No frogs: County Fair drops live critter contests

Since the days of Mark Twain's "The Celebrated Jumping Frog of Calaveras County," frog-jumping contests have been a time-honored part of county fairs.

But they hold no honor for Daily Progress nature columnist Marlene Condon, who, in an August 8 column, condemned the frog jumping and insect races held at the Albemarle County Fair. She urged her readers to call Fair officials. As a result, Fair officials have issued their decree: no cricket races or frog jumping this yearat least of the live variety. Critter competitions will be held, but using paper bugs and rubber frogs.

Neither side is happy about the outcome.

"It was a hollow victory," says Condon, "because they were pretty nasty."

"I think we've been smeared," says Albemarle County Fair president Barbara E. Shifflett, who alleges that Fair volunteers received "abusive" phone calls.

It all started last year when Condon wrote a letter to Fair officials complaining about the "inappropriateness of encouraging children to use wildlife as toys." When she saw the games scheduled again for this year's Fair, she blasted the planned events in her weekly column.

Why does Condon care so much about insects and amphibians?

Part of the reason, she says, is that the drought has affected the number of insects at the bottom of the food chain. That, in turn, has lessened the number available for birds to eat.

As for frogs and toads, Condon claims they're disappearing. "I've only seen one green frog this summer," she says. She's disturbed by the idea of kids going out to catch them and then letting them go at the Fair.

"To our knowledge, no wildlife has ever been harmed at the Fair," counters Shifflett. "We've had the SPCA make presentations to the kids before the events, and they also monitor the games."

SPCA executive director Carolyn Foreman says if there had been a problem, the SPCA would have noted it. "There's no reason," Foreman says, "to believe any animals were mishandled or mistreated."

The frog and bug events were changed not only because of drought conditions and public concerns, says Shifflett, but because of cautions from the Wildlife Center, a Waynesboro-based nonprofit best known for healing injured animals.

Lisa Briskey, vice president of the Wildlife Center, says there's no law prohibiting amphibian and insect races, but the Wildlife Center opposes such activities.

"It's not always safe to have little kids poke and prod them," she says. "Frogs are not designed to jump on land, and it puts stress on their legs."

She adds, "We're concerned about the message that it's okay to take animals out of their natural environment to use for our own enjoyment."

Fair organizers aren't happy about how the change from live to artificial critter contests came about and call Condon's article "misconstrued."

"The public concern came at a bad time when materials already had been printed," says Shifflett. "We don't want a war with Ms. Condon."

Condon, however, didn't mind employing battle tactics. In her column, she listed the names and phone numbers of volunteers, who apparently were inundated with phone calls.

"It was a huge strain on volunteers at a busy time of year," says Shifflett.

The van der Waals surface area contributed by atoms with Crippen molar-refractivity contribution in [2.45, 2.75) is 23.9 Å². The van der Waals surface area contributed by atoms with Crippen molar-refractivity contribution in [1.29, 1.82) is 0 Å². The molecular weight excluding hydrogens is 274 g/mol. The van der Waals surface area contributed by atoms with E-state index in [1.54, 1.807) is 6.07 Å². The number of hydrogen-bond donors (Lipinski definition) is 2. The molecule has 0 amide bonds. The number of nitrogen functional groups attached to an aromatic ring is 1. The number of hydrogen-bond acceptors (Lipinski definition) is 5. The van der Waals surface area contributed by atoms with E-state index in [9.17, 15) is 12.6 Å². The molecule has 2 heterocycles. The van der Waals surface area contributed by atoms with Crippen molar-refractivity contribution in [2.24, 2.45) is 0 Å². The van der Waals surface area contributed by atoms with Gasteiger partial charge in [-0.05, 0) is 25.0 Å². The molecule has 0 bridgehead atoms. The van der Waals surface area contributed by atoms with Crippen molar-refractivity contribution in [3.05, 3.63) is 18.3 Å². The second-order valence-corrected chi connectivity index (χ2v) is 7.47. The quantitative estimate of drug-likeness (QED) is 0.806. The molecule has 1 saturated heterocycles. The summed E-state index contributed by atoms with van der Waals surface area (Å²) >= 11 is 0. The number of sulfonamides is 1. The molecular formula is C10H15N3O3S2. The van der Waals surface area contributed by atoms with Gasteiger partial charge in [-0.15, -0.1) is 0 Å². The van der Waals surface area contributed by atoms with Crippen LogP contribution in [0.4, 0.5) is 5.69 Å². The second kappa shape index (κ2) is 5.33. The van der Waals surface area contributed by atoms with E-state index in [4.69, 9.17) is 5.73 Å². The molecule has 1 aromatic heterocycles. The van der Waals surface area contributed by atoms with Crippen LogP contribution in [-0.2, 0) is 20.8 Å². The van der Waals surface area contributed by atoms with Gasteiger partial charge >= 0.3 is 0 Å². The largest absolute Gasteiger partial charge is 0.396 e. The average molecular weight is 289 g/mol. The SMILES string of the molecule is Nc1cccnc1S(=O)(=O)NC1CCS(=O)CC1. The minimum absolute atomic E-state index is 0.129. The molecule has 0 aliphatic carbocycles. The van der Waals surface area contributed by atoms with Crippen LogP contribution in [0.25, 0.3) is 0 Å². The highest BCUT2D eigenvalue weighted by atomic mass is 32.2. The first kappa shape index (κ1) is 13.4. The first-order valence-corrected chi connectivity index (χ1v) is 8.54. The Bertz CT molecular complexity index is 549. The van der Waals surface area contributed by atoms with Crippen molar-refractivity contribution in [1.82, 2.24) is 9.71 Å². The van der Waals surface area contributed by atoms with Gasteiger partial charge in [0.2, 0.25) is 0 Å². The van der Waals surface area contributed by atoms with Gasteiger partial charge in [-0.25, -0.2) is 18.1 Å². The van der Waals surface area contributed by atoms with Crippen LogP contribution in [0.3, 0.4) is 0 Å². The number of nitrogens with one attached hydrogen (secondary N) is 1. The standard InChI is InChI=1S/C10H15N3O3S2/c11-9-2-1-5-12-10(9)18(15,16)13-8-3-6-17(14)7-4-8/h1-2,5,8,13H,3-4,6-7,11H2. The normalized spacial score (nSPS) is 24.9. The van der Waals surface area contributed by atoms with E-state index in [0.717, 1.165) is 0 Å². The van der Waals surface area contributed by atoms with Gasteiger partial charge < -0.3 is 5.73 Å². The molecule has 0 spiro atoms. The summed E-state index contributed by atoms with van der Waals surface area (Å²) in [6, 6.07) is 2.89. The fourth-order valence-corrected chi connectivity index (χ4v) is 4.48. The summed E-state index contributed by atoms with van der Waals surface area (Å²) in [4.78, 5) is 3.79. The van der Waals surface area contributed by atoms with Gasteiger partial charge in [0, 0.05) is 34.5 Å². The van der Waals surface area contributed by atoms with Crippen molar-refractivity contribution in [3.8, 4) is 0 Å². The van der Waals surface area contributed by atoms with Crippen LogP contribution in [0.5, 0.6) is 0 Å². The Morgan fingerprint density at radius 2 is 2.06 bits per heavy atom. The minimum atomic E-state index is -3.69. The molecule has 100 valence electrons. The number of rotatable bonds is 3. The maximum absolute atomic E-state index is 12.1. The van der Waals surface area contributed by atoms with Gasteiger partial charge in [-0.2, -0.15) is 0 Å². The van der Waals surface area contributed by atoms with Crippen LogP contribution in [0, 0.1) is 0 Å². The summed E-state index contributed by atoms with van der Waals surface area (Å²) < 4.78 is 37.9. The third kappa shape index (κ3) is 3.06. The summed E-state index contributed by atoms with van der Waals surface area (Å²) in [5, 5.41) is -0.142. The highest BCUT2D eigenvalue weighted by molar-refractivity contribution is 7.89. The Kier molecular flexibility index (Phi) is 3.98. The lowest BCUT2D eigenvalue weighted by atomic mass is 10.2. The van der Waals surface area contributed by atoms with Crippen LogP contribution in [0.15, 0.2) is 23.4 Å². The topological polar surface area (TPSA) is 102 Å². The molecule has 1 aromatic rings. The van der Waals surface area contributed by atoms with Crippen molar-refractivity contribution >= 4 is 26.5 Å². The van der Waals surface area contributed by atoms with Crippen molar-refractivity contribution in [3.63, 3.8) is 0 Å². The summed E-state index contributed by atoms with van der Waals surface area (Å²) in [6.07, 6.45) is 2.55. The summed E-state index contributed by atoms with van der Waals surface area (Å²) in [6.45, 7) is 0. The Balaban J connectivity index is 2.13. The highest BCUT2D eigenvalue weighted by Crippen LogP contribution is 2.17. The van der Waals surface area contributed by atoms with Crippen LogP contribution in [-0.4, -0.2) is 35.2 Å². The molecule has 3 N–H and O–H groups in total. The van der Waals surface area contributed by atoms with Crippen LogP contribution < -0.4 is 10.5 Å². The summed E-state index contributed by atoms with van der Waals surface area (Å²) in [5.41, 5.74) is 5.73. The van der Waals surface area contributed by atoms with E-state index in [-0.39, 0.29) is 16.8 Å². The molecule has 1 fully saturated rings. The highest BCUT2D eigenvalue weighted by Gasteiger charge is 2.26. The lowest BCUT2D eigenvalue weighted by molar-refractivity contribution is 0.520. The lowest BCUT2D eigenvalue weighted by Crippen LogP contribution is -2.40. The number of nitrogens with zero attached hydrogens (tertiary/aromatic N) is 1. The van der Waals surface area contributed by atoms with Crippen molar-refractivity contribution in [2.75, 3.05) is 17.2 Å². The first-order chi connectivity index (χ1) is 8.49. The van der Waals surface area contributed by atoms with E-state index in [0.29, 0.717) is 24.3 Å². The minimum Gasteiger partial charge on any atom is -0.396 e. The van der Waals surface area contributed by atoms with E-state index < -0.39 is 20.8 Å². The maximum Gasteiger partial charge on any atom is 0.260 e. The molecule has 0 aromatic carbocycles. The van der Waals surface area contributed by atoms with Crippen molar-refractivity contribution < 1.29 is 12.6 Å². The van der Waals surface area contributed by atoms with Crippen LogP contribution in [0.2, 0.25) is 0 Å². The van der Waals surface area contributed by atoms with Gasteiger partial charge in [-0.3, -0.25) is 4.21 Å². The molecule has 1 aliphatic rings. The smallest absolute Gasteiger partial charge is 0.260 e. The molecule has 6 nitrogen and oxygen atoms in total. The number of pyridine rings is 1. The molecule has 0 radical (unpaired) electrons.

Condon points out that the names and numbers were also listed in a County Fair insert in the Daily Progress. And she says she received an angry call from one of the volunteers, who also called the paper to complain.

"She asked if I'd ever seen the races," recounts Condon. "And I said I don't have to. My philosophy is you don't use animals as toys."

As with any small-town feud, versions differ on details, such as the way the cancellation would be announced.

Condon says Hank Creasy, a lawyer for the Fair, called her to say the Fair wouldn't be issuing a press release, and it would be up to her to make an announcement in her column.

"I'm not a Fair official," says Condon. "I wondered if it was a crank call. A lawyer would know I can't make an announcement for the Fair." Creasy did not return The Hook's call.

However, Shifflett denies that Fair officials pressured Condon to make an announcement. "We'd prefer she not write about us," says Shifflett. "I went on WINA, and the Daily Progress announced it. That was her suggestion."

And indeed, buried on page B2 of the August 18 Progress is a blurb about the change in the critter competitions– curiously devoid of any mention of the role played by the Progress' columnist.

The critter controversy is just the latest vexation for the County Fair. For two years, rain dampened attendance and created a financial deficit from which the Fair still hasn't recovered, according to Shifflett. This year, because of the avian flu threat, the state veterinarian has banned all birds– i.e. poultry– from fairs.

And now, people who come from as far away as New York to show off their prize-winning frogs are going to be disappointed to find that Albemarle isn't Calaveras County.

As for Condon, she says that after earning such enmity, she won't be attending the Fair.

"I did hear from a lot of people who said I'd spurred them to action," she says. "But the yucky part outweighs the good."

Albemarle County Fair officials can take comfort in the fact that they never scheduled one animal event that's generated complaints to the Wildlife Center and that's illegal in most states: skunk racing.

And if the Fair decided to stage, say, a flea circus, the Wildlife Center's Briskey says, "I think even the Wildlife Center would pay to see a flea on a trapeze."



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